Of the many characters in the biblical story, John the Baptist has to be one of the best, doesn’t he? The camel hair clothing, the diet of locusts and honey… Be honest: you’d travel out into the desert to see what all the fuss about, wouldn’t you? I think I would.
John plays a vital role in preparing the way for the arrival of Jesus – but what is sometimes overlooked is how his ministry, as described in today’s passage, connects with the opening verse and Mark’s declarations about Jesus’ identity. As we saw yesterday, Jesus is both Messiah and Son – a human rescuer to draw us back to the Lord, and a divine rescuer to transform our hearts and renew our original calling to live as God’s special creation, made in his image.
What brings people out to the desert (v5) is unquestionably a growing excitement that the former might have arrived: the Messiah, the anointed rescuer. Many may have thought it was John himself; he certainly had the right credentials. However, he was always quick to point people away from himself towards Someone Greater (v7). He was the ‘voice of one calling’ (v3), the fulfilment of several important Old Testament prophecies that the Messiah would have a herald, someone to prepare the way (vv2-3: Mark actually quotes both Isaiah and Malachi, though he only names Isaiah – we’ll save that question for another time!).
In preparing for the Messiah, the natural response is to clear the decks spiritually, so to speak – to make a fresh start. The word ‘repent’ literally means to ‘turn around’, and although washing with water was a common practice welcoming non-Jews into the faith, it was something of a new development for Jews themselves to be washed as a sign of repentance.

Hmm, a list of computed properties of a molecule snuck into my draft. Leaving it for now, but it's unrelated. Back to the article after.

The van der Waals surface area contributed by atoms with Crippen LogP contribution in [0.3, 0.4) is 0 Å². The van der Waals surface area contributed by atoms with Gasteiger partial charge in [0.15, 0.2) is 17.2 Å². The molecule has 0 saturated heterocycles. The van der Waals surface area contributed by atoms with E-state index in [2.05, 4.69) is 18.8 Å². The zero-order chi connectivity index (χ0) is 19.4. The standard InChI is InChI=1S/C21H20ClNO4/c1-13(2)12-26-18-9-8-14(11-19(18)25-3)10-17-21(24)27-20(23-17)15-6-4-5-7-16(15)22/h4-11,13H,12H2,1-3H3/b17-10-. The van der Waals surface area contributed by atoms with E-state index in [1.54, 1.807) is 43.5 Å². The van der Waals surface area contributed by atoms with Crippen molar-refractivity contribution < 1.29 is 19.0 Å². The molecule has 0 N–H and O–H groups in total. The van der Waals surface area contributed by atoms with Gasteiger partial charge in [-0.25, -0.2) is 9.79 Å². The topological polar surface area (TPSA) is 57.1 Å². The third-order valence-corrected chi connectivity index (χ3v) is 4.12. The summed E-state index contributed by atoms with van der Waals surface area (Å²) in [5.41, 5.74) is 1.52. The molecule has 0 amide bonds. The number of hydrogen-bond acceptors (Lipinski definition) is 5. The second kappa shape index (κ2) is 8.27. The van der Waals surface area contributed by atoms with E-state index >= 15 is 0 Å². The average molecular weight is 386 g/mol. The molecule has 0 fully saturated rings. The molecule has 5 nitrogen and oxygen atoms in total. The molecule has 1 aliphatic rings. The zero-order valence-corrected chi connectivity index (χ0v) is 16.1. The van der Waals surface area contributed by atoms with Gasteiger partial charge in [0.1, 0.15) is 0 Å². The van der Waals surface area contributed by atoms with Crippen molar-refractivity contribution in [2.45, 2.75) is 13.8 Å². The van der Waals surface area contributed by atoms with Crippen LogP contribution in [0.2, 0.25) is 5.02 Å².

The word ‘baptise’ literally means ‘dip’, and of course the early church picked it up as the simple but powerful sign of anyone coming to Christ. But, as John reminds us, there are two baptisms at work: the outward one, and the deeper one – the baptism of the heart. And this is what only the Son can do. A human rescuer can only save us so much; unless the heart is transformed, we’ll just keep repeating the cycle of temporary renewal and inevitable decline that characterised the whole history of God’s people (and the story of the Old Testament).
So, Jesus is both Messiah and Divine Son. As Son, he has the authority to wash us, not just with water, but with his Holy Spirit. To be a follower of Christ is to be washed like this daily, continually. Take a few moments today to pray for grace to be ‘dipped’ again with the Holy Spirit, that we might lead the new life that Jesus always calls us into.